Second, what is the Second Amendment? The Second Amendment protects the right of the American people to hold and bear arms (weapons).

The Center for Biological Diversity has claimed that consuming lead bullets in Arizona caused the deaths of three condors found last January. By eating lead bullets the bird’s digestive systems shut down causing them to starve to death. The condor is endangered, yet since 1997 their have been 18 condor deaths in California due to lead poisoning and 15 others in Arizona who met the same fate “Biting the bullet,”

Condors are scavengers; they ingest bullets accidentally by consuming bullet-ridden corpses. Fish are also killed by lead found in sinkers when the fish unintentionally ingests them.

The CBD is calling for an amendment to the Toxic Substance Control Act that would implement a full ban on lead-based bullets, shots, and sinkers.

Hunters are using the Second Amendment to protect their buckshot,  claiming their right to bare arms includes the right to choose what bullets they use. Furthermore, hunters know that lead bullets are much cheaper than non-lead competitors. Hunters are in an uproar at the idea of being forced to spend almost double the cost of lead bullets, on non-lead bullets.

The CBD is contesting the hunter’s complaints with the condor. The condor is an un-intended victim of their hunting activities. The endangered condor would be able to re-coup it’s population if lead-bullets were banned.

So what do you think is of more value in this situation? The hunter’s rights or the condor’s lives?












The Dunes Sagebrush Lizard

Texas is well known for its oil productivity, yet the basins of natural gas may soon be made inaccessible in an attempt to protect one small lizard. The Dunes Sagebrush Lizard is going extinct, according to The Texas Fish and Wildlife Agency.

If the Sagebrush lizard is added to the list of endangered species “The economies of southeastern New Mexico and West Texas would be devastated.” Says Texas Republican Representative Steve Pearce. “We can’t manage the entire country for a single species at a time.” Steve adds.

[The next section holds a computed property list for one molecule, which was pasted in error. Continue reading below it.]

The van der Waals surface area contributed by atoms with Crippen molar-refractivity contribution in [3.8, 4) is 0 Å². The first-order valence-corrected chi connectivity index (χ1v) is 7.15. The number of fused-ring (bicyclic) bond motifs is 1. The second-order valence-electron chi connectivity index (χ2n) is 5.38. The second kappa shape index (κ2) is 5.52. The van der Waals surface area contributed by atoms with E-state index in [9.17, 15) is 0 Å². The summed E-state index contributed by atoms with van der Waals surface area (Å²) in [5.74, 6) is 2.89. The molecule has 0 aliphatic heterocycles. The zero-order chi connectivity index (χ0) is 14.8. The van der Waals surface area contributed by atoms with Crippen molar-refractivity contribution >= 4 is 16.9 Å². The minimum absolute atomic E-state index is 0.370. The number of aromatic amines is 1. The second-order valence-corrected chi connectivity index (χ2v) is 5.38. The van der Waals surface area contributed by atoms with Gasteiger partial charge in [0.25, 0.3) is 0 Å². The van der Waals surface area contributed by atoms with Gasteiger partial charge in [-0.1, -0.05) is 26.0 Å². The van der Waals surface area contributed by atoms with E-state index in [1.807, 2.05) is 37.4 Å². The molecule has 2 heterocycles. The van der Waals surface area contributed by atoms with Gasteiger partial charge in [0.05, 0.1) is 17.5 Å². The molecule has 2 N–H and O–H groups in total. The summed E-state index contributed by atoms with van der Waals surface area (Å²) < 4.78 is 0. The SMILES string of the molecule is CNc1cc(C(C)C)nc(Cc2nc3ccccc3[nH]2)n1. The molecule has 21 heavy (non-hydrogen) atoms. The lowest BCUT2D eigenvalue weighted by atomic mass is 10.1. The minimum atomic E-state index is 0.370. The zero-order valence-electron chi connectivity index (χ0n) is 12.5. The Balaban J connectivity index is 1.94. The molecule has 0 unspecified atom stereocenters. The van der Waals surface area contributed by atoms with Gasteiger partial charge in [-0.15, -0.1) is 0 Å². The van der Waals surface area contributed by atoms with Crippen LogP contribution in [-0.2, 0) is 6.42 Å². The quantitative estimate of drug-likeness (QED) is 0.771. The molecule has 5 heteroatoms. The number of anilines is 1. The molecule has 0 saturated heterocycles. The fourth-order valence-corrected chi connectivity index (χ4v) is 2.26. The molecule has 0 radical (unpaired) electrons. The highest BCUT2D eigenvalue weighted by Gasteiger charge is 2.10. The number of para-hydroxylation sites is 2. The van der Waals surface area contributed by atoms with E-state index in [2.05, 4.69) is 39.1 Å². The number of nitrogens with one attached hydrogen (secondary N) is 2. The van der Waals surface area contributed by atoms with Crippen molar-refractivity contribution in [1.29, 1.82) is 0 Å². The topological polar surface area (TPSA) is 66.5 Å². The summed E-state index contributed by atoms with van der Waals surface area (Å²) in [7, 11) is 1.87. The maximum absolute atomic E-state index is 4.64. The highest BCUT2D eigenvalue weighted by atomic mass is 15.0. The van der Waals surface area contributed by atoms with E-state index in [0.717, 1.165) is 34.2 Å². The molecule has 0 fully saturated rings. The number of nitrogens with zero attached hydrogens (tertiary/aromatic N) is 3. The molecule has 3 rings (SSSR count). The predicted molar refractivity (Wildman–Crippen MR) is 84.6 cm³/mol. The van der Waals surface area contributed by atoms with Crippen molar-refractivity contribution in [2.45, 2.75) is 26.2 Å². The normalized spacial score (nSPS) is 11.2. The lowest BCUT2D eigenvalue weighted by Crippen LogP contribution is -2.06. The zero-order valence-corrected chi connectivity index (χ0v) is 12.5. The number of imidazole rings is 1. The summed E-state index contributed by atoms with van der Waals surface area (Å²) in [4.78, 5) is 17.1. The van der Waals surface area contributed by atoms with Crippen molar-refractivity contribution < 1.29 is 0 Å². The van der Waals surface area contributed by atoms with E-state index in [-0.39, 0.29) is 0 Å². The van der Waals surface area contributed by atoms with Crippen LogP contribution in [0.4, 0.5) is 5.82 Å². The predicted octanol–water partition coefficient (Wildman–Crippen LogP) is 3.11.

The Permian Basin is the natural gas reserve under New Mexico and Texas which is responsible for 20% of the nations crude oil production. If the Sagebrush lizard is protected, thousands of acres over the basin would go out of production, as it is the reptiles natural habitat.

It seems there is a land dispute afoot, who holds more cards? The Dunes Sagebrush Lizard or the oil? The American way seems to be to tend to only those things that produce for us, and the Sagebrush Lizard seemingly produces nothing, whereas oil is in high demand. Generally the green of the paper trumps that of the green lands.

Despite the debate over the lizards standing the Environmental Protection agency will not make its decision based on them. “The politics of all of this won’t affect the decision of whether or not to list,” Said a spokesperson for the agency.


“A listing would not have adverse effects on the oil and gas industry in the Permian Basin, but people fearing for their employment or their communities will pick up on rhetoric like Rep. Pearce’s and it’s difficult to cut through that chatter and to present the facts.” Is what Mark Salvo from the WildEarth Guardians had so say about the issue.

What do you think about the Dunes Sagebrush Lizard and it’s possible effect on oil production if it is listed as endangered?

What is more valuable, the lizard’s existence or our oil?

A nice postcard from Texas.